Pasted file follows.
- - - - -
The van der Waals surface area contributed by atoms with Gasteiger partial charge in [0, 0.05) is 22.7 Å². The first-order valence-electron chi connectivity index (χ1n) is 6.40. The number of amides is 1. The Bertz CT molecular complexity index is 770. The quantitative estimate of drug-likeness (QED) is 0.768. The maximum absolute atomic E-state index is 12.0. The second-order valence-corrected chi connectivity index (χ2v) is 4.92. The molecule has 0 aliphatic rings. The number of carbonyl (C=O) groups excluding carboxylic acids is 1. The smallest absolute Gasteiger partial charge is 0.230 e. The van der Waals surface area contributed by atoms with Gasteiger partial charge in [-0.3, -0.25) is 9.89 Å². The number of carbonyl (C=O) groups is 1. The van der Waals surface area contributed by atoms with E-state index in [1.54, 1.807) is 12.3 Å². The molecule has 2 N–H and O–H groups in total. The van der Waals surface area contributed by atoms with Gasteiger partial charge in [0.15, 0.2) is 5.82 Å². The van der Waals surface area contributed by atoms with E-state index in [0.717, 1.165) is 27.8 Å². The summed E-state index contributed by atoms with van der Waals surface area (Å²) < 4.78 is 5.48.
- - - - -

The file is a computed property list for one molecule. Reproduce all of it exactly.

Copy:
The van der Waals surface area contributed by atoms with Gasteiger partial charge in [0, 0.05) is 22.7 Å². The first-order valence-electron chi connectivity index (χ1n) is 6.40. The number of amides is 1. The Bertz CT molecular complexity index is 770. The quantitative estimate of drug-likeness (QED) is 0.768. The maximum absolute atomic E-state index is 12.0. The second-order valence-corrected chi connectivity index (χ2v) is 4.92. The molecule has 0 aliphatic rings. The number of carbonyl (C=O) groups excluding carboxylic acids is 1. The smallest absolute Gasteiger partial charge is 0.230 e. The van der Waals surface area contributed by atoms with Gasteiger partial charge in [-0.3, -0.25) is 9.89 Å². The number of carbonyl (C=O) groups is 1. The van der Waals surface area contributed by atoms with E-state index in [1.54, 1.807) is 12.3 Å². The molecule has 2 N–H and O–H groups in total. The van der Waals surface area contributed by atoms with Gasteiger partial charge in [0.15, 0.2) is 5.82 Å². The van der Waals surface area contributed by atoms with E-state index in [0.717, 1.165) is 27.8 Å². The summed E-state index contributed by atoms with van der Waals surface area (Å²) < 4.78 is 5.48.